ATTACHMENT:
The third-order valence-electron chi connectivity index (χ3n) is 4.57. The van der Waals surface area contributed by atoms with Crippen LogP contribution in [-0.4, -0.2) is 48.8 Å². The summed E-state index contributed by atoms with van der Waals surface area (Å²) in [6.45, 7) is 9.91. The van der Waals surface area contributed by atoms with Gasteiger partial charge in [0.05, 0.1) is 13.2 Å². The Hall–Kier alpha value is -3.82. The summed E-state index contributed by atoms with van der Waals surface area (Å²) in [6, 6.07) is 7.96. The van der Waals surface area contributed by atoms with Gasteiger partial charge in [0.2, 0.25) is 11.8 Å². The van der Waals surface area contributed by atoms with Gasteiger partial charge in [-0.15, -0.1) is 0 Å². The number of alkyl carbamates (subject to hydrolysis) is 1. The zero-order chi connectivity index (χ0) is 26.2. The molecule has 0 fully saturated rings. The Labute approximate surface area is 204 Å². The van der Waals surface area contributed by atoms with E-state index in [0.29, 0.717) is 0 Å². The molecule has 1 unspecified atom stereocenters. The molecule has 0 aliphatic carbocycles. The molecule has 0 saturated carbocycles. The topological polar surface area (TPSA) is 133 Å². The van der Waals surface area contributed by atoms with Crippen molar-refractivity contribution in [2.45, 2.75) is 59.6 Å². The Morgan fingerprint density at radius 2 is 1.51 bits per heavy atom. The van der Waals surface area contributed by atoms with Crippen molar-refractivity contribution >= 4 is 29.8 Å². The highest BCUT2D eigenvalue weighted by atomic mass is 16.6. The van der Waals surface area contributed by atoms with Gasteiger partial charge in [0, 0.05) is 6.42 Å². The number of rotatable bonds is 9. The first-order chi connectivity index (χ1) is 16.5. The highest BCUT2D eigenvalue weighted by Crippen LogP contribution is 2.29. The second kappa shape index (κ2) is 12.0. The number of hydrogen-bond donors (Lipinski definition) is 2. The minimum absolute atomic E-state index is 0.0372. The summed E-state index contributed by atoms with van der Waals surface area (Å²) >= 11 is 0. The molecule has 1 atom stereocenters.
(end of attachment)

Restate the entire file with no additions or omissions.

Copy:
The third-order valence-electron chi connectivity index (χ3n) is 4.57. The van der Waals surface area contributed by atoms with Crippen LogP contribution in [-0.4, -0.2) is 48.8 Å². The summed E-state index contributed by atoms with van der Waals surface area (Å²) in [6.45, 7) is 9.91. The van der Waals surface area contributed by atoms with Gasteiger partial charge in [0.05, 0.1) is 13.2 Å². The Hall–Kier alpha value is -3.82. The summed E-state index contributed by atoms with van der Waals surface area (Å²) in [6, 6.07) is 7.96. The van der Waals surface area contributed by atoms with Gasteiger partial charge in [0.2, 0.25) is 11.8 Å². The van der Waals surface area contributed by atoms with Gasteiger partial charge in [-0.15, -0.1) is 0 Å². The number of alkyl carbamates (subject to hydrolysis) is 1. The zero-order chi connectivity index (χ0) is 26.2. The molecule has 0 fully saturated rings. The Labute approximate surface area is 204 Å². The van der Waals surface area contributed by atoms with E-state index in [0.29, 0.717) is 0 Å². The molecule has 1 unspecified atom stereocenters. The molecule has 0 aliphatic carbocycles. The molecule has 0 saturated carbocycles. The topological polar surface area (TPSA) is 133 Å². The van der Waals surface area contributed by atoms with Crippen molar-refractivity contribution in [2.45, 2.75) is 59.6 Å². The Morgan fingerprint density at radius 2 is 1.51 bits per heavy atom. The van der Waals surface area contributed by atoms with Crippen molar-refractivity contribution >= 4 is 29.8 Å². The highest BCUT2D eigenvalue weighted by atomic mass is 16.6. The van der Waals surface area contributed by atoms with Gasteiger partial charge in [0, 0.05) is 6.42 Å². The number of rotatable bonds is 9. The first-order chi connectivity index (χ1) is 16.5. The highest BCUT2D eigenvalue weighted by Crippen LogP contribution is 2.29. The second kappa shape index (κ2) is 12.0. The number of hydrogen-bond donors (Lipinski definition) is 2. The minimum absolute atomic E-state index is 0.0372. The summed E-state index contributed by atoms with van der Waals surface area (Å²) >= 11 is 0. The molecule has 1 atom stereocenters.